Friday, August 31, 2012

Healthy Living in Old Age Can Add 6 Years to Life

Healthy Living in Old Age Can Add 6 Years to Life: healthy senior couple
Following a healthy lifestyle can lead to a significantly longer life, even among people who are already well into their 70s, new research shows.

Wednesday, August 29, 2012

Sign That Gets a Workout in Bed ...

Sign That Gets a Workout in Bed ...:

Sign That Gets a Workout in Bed ...

Couple in Bed
Alamy
Your astrological sign can reveal a lot about how you can get into shape -- and for one sign, that happens best in the bedroom.Another sign should try a 'cardio striptease'

Saving little souls

Saving little souls:
Sexual temptation results in hundreds of unwanted babies being abandoned by young female factory workers every year, but things are finally moving in the right direction in Vietnam.

altPatrolling the backstreets on the outskirts of Ho Chi Minh City, Huynh Tieu Huong made another heart-breaking discovery. Partially concealed in a pile of rubbish and wrapped in newspapers was a tiny baby.

“I heard her crying. She was very small, only about a day old,” Tieu Huong said. “We took her home and nursed her for a while. Then when she was strong enough we took her to hospital.”

It was just another night’s work for Tieu Huong, who runs an orphanage for abandoned children in Binh Duong province.

Here's The Truth About What's Responsible For The Debt And Deficit Problem

Amerika akan bangkrut juga dalam beberapa tahun mendatang. Kebanyakan hutang dan kebijakan sekarang. Diperlukan new economy policy, atau apa yang bisa dilakukan dengan sistem ekonomi sekarang? Inilah dia hasilnya jika keliru kebijakan ekonomi dan perang digabung.

Here's The Truth About What's Responsible For The Debt And Deficit Problem:
Ezra Klein of the Washington Post just tweeted around this chart, which short-circuits some of the prevailing myths about who and what are responsible for our deficit problem.
The chart is from the Center on Budget and Policy Priorities.
It breaks down the amount of our national debt, historical and projected, by the budget decision and/or economic phenomenon that's responsible for it.
The big culprits?
  • The Bush tax cuts
  • The wars
  • The recession
Debt By Cause
Ezra Klein has more thoughts on the debt here.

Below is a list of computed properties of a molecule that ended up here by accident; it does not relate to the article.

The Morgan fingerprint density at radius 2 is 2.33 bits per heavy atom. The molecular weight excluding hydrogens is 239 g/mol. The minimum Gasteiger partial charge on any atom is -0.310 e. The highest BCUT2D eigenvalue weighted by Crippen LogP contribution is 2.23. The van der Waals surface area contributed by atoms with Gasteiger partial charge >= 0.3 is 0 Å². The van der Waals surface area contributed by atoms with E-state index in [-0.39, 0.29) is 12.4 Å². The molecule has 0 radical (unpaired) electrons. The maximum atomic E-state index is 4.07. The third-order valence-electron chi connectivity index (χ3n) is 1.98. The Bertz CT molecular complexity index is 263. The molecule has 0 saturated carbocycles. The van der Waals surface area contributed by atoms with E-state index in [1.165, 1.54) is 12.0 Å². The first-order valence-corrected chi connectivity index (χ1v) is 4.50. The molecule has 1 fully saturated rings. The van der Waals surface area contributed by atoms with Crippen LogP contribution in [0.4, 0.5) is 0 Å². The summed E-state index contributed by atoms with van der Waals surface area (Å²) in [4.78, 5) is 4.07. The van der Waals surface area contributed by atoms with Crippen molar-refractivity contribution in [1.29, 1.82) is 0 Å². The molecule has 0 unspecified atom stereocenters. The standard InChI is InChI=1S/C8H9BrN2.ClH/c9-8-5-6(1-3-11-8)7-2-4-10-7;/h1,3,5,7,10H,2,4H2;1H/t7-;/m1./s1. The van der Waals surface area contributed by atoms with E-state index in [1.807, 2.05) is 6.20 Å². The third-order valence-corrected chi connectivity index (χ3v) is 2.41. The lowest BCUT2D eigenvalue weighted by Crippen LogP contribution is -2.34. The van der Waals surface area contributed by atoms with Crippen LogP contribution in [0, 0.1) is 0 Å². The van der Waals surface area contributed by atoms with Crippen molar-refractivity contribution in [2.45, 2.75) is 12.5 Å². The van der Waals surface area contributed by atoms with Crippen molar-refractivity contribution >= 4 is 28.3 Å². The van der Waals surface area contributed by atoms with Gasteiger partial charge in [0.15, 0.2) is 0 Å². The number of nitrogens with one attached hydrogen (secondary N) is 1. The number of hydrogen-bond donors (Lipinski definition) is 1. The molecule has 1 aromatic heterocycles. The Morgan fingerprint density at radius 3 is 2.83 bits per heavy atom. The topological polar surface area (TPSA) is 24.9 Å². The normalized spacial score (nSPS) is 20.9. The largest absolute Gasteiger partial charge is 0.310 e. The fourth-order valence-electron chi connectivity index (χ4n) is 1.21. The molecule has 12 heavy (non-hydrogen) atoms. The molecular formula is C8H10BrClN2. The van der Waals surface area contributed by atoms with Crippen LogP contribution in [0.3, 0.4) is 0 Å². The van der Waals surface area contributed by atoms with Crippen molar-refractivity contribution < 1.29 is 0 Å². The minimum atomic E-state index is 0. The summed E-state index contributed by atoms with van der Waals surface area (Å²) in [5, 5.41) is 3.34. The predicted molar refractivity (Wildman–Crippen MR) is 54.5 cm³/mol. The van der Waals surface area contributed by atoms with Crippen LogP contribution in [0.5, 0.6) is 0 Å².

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Friday, August 17, 2012

The Road From Rio

The Road From Rio:
Why Environmentalism Needs to Come Down From the Summit
August 16, 2012
Peter M. Haas
Summary: 
Despite high expectations and an ambitious agenda, the Rio+20 Conference failed to deliver meaningful progress on environmental issues. Fortunately, government inaction is not the whole story: the private sector, NGOs, and civil society groups are working to fill the void.
It is widely accepted that humanity is causing long-term irreversible damage to the planet. Recent scientific studies by groups such as the Netherlands Environmental Assessment Agency and the Royal Society confirm that the climate system and many of the world’s vital ecosystems are in danger. There are also serious concerns about water, food, and energy scarcity; it is not at all clear how the world will satisfy the needs of a population that will plateau at nine billion by 2050. Doing so, and doing so sustainably, should be the core objective of international environmentalism.
The Rio+20 summit declaration was largely an exercise in kicking the can down the road.

Thursday, August 16, 2012

US economic recovery is a dangerous mirage | Nouriel Roubini

US economic recovery is a dangerous mirage | Nouriel Roubini:
Unlike the eurozone and the UK, where a double-dip recession is already under way, the US has undergone even more public sector releveraging - effectively stealing growth from the future

Africa's wealth is being devoured by tyrants and vultures

Africa's wealth is being devoured by tyrants and vultures:
Citizens of the Democratic Republic of Congo should be living in one of the world's richest countries. Plunder and corruption condemns them to poverty

We are teetering on the brink of another global food crisis | Amy Horton

English: A mother tends to her malnourished in...
English: A mother tends to her malnourished infant at the Maradi MSF aide centre, during the 2005 Nigerien famine (Photo credit: Wikipedia)
We are teetering on the brink of another global food crisis | Amy Horton:
Food speculators are driving up cereal prices, underlining the inherent vulnerability of a system in urgent need of reform
At the start of July, a record global harvest was predicted. Yet just a few weeks later, prices for maize and soybeans broke the record levels of the 2007-08 food crisis, when food riots broke out in 30 countries. Wheat prices have also risen, more than 50% in the past six weeks alone.
All of this leaves us teetering on the edge of another food crisis. When the UN releases its review of global hunger in September, it seems likely that the total number of people on the planet going hungry – currently put at 925 million – will increase.
The chief culprit has been the devastating US drought, which has withered more crops than any weather pattern since 1956. As climate change grips, such extremes are becoming the norm.